Death is a common theme in the media, however experiencing grief firsthand can be confusing and difficult for kids. How our kids deal with loss also depends on how close they were to the person, how often they spent time with that person and what support they received from that person.
As a parent, you want to protect your child from the pain of loss and help them feel safe, loved and supported. It is important to remember that one of your first responsibilities in this process is to have our own emotions in check so we can be attentive, present and responsive to our kids during this time.
There are many types of loss, like moving house or school, or losing something precious to them, the loss of a pet, the breakdown of a marriage. Regardless of the type of loss, every experience is so different and individual and having the capacity to deal with our kids through emotional moments can be an opportunity to connect and teach your child about caring, feeling safe, how to communicate, manage and express their emotions and behavioural responses. It is good to encourage our kids to express their feelings and thoughts, which will help them in building healthy coping skills that will benefit them as they get older.
It is always important to tell your child the truth about the situation. Hiding information from them can lead to mistrust and reluctance to turn to you for support in the future.
Keep the language you use simple. To minimise confusion avoid making abstract statements. Keep the language age-appropriate and clear. There are also some wonderful storybooks on bereavement available to assist.
Kids are naturally curious, so when they express their worries and fears, listen well, be patient, accepting and responsive. Emphasise that they are not alone and will be supported for as long as they require. Also be aware of their behaviours, as they can’t always communicate their feelings in words. Common reactions could include fighting, mood swings, self-blame, fear of being alone, nightmares, clinginess and physical complaints like tummy aches or headaches.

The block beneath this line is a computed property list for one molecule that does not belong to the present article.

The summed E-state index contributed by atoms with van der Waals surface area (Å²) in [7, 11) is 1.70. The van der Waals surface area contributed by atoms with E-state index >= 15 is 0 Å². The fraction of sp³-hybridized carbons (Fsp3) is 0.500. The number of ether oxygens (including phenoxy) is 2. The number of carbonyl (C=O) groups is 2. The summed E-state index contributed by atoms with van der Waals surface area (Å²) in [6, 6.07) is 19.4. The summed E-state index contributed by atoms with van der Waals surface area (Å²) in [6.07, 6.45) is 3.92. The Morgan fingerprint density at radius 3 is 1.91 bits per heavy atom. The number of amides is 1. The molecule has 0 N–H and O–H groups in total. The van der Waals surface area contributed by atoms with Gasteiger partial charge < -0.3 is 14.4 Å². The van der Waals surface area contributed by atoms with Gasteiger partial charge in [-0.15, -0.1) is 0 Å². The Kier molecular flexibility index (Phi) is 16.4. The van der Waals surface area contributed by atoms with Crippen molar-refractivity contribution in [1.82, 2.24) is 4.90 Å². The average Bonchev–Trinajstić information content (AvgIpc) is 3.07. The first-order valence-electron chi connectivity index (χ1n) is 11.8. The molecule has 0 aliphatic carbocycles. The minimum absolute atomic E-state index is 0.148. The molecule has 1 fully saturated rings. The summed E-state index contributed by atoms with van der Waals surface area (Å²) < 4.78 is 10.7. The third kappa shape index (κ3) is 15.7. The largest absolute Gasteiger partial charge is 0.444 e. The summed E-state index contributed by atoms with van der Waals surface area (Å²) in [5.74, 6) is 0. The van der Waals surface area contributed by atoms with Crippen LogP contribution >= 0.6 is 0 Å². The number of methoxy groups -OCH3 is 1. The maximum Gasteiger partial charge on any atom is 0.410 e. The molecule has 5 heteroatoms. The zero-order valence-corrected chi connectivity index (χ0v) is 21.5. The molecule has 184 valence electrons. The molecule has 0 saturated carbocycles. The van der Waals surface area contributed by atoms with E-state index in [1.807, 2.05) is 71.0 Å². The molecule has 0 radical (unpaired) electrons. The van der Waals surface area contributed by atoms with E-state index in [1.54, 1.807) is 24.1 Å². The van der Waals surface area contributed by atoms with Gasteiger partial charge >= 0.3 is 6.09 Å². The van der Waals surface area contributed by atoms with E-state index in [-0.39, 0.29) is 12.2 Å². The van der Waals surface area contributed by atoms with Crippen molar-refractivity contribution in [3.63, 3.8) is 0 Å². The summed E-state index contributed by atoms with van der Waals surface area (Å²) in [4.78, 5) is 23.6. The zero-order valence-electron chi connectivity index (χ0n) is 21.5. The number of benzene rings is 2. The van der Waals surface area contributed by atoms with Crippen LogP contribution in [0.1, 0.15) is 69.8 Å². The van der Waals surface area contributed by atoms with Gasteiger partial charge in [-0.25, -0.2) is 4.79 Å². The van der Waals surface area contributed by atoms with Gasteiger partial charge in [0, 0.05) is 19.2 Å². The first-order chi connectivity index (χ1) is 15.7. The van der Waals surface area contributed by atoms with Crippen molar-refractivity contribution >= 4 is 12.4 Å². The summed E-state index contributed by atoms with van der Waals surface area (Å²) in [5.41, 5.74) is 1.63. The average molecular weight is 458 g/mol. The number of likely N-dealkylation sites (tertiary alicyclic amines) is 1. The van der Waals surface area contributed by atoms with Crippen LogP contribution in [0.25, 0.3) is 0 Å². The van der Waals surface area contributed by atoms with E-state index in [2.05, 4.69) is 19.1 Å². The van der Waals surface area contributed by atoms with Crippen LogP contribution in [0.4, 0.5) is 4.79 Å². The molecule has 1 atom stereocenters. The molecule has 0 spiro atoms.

Sometimes holding a ceremony may be helpful for them to express and acknowledge how they feel. Planting a tree, lighting a candle or collecting keepsakes are a few ways they can participate in saying goodbye to a loved one.
You may not consider your own emotions and feel this is best to protect your child or be a strong role model. By modelling that you are also sad and explaining your feelings can also help kids to understand their own feelings. Providing authentic support and coping skills will also help them deal with future loss more easily. Along with maintaining a regular routine and helping them feel normal and grounded throughout the grieving process.
The Northern Centre offers a range of parenting programs that provide parents with the extra skills needed to help with raising their families. Government funding means many of the programs are delivered at no cost. They can also offer childcare for the duration of the program (booking essential). For more information on the courses offered by The Northern Centre you can contact them at:
Phone: 9334 0111
Hours: Mon, Tue, Wed and Fri 8.30am – 4.30pm, Thu 8.30am – 7.30pm